Wednesday, May 02, 2012
Copyright trolls apply the Righthaven idea back on P2P
Mitch Stoltz has an important perspective on Electronic Frontier Foundation’s “deeplinks blog” on May Day, “Hollywood’s Trolls”, link (website url) here.
Although the RIAA stopped mass-suing for downloading music through P2P a few years ago, it seems that a number of unscrupulous operators are following the Righthaven model and re-applying it back to the P2P world and issuing mass “John Doe” lawsuits.
The threat of a bankrupting $150000 statutory judgment for downloading a single song illegally does force people to settle. The article mentions that sometimes lawyers are suing web hosts or computer owners who may not be aware that they can protect themselves from secondary liability (through Safe Harbor). This is somewhat different from Righthaven, which went after original authors who might not have access to Safe Harbor mechanisms at all.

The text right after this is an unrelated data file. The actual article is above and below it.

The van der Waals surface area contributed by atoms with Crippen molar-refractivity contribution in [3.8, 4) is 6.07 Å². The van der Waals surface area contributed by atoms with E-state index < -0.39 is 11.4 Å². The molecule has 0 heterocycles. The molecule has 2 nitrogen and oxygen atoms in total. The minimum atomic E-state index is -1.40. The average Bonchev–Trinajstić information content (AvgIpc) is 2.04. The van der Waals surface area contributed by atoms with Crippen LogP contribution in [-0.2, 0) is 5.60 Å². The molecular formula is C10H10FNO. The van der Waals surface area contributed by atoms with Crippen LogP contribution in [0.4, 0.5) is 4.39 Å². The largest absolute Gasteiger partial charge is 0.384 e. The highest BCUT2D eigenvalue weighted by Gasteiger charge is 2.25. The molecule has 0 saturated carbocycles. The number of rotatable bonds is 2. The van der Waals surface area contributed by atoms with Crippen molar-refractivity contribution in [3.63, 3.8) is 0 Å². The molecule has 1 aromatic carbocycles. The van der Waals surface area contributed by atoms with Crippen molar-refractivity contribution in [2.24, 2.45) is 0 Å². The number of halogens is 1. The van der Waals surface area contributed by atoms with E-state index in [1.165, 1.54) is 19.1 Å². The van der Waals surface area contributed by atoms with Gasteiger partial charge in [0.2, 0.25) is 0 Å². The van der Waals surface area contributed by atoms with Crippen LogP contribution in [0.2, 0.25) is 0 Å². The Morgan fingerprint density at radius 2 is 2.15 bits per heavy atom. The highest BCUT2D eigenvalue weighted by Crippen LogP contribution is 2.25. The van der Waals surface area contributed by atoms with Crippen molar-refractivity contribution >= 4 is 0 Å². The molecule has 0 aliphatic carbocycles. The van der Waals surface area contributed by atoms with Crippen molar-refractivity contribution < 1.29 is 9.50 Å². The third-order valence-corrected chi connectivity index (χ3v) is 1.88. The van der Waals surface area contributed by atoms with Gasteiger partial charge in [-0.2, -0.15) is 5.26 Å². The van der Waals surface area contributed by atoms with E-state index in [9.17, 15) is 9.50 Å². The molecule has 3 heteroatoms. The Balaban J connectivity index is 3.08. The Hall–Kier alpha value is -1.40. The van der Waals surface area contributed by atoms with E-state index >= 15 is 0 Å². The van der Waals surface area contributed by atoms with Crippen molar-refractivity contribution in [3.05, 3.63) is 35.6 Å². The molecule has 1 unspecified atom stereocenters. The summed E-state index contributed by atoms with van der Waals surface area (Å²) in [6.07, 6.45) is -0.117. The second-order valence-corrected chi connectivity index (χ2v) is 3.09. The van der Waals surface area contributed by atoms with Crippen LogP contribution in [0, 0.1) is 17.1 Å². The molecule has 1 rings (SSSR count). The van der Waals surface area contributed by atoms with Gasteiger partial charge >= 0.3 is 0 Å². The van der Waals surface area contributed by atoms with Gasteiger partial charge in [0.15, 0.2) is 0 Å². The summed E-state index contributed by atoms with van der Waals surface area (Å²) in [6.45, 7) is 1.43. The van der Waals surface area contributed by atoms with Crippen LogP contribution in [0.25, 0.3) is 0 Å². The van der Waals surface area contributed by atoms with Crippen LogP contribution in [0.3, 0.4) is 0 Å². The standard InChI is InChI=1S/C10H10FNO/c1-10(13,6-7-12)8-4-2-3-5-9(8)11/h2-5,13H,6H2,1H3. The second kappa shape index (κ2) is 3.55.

One good question would come up with wireless routers, which are increasingly common in homes and even apartments as ISP’s promote them as the most economical way to connect multiple computers. (These replace multiple-connect modems.) And then home routers are efficient, sometimes too efficient. Outside the premises, thieves could do illegal downloads on an unprotected (by password or insufficient security) router and cause liability to the owner.
By the way, I like it when hotels have hardwired Internet connections (instead of WiFi). The only one so far in NYC that has had one for me was a Holiday Inn Express in Chelsea.